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January 15, 2010 / Dave Gorham

California: In the Crosshairs Again

 

Remember this past summer when we saw a 747 jumbo jet dropping fire retardant over the forests of southern California? The evening news was dominated by such images, along with the widespread devastation brought about by the nearly uncontrollable forest fires.



A Boeing 747 bomber from Evergreen International. Image: Goleta Air & Space

It now looks like California is going to be in the news again and it won’t be the fires, the budget, the prisons, the cost of living, the governor or any of the other things which so often make California the subject of the evening news. This time it will be rain. And snow. And floods.

All kinds of things are happening in the Pacific these days. If you’re not a pilot, a marine biologist, a ship captain or a meteorologist you’re likely unaware. It’s called El Niño and it’s responsible for all sorts of things, not the least of which is increased rainfall and cooler temperatures across the southern states. El Niño today is close to its peak intensity and it’s about to take the blame for a lot of rainfall in California. But there’s more. The subtropical jet for the past few weeks has been quite strong. These winds, in the 35,000-40,000ft range, have been screaming across the southern portions of the North Pacific at between 150 and 200 knots (173-230mph). These upper winds are the steering currents for storm systems. Up until now a “blocking” weather pattern has kept these storms off the California coastline, but with the block gone these storms now have an unobstructed superhighway from the Pacific to the coast.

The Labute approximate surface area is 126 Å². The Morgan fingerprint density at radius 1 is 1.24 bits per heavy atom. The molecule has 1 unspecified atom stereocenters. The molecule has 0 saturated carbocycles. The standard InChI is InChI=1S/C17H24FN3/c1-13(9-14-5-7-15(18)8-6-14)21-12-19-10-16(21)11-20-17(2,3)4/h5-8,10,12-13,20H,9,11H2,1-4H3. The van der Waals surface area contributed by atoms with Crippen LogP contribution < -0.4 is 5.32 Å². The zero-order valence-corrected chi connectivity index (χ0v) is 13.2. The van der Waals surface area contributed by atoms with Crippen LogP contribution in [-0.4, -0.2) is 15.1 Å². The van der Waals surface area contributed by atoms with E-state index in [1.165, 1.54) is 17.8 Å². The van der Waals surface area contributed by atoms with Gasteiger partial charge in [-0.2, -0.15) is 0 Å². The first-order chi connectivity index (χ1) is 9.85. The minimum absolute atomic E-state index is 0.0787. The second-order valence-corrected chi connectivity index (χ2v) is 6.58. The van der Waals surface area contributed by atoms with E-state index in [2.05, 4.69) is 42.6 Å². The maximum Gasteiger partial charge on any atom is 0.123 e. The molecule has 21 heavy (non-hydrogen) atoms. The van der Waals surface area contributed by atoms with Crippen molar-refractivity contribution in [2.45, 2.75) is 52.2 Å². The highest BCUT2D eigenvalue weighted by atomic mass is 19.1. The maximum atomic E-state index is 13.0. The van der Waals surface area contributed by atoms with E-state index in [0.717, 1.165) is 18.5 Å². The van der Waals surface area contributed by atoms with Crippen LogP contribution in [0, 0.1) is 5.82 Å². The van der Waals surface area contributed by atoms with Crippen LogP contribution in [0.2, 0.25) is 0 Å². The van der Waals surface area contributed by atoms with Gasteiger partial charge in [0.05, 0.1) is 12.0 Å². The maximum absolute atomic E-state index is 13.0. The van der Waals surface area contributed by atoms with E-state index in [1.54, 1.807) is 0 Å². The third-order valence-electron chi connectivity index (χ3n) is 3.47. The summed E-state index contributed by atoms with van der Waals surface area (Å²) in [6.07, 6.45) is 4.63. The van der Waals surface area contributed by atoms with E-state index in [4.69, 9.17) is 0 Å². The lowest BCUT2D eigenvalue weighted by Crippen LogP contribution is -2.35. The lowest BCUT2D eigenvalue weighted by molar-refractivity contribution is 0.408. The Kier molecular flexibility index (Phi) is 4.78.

The storm systems are beginning to line up. Image: ImpactWeather Gmaps Interactive Mapping System

At first, the jet stream will be from central latitudes of the North Pacific. The resulting storm systems over the next 10-12 days will be relatively cold in nature. Not only will there be lots of rain, but lots (and lots and lots) of snow. It’s quite likely many areas of California will receive their entire annual rainfall in the coming two weeks. In the higher elevations the snow will be measured in the 10s of feet. One storm system after the next will pound the coast. In addition to the rain and snow, high winds will whip everything into a frenzy. Sustained winds of 35mph will be common, while gusts to 50mph will not be infrequent.

There’s more.

With time, a developing low pressure center well to the west of California will drive the jet stream south, directing storm systems not from the cooler central North Pacific waters but from the warmer waters of the North Pacific north of the Equator. Now the jet stream is oriented, more or less, Honolulu-to-Los Angeles and the so-called Pineapple Express (“Do I smell pineapples in LA?”) continues to deliver these storm systems to the coast. The warmer systems however, now begin to quickly melt the copious snowfall of the previous storm systems. The saturated ground and the swollen streams, rivers, canals, lakes, retention systems won’t be able to take any more. Widespread flooding will result.

It looks like it will be a long three weeks for California, perhaps Oregon as well.

 

 

 

 

 


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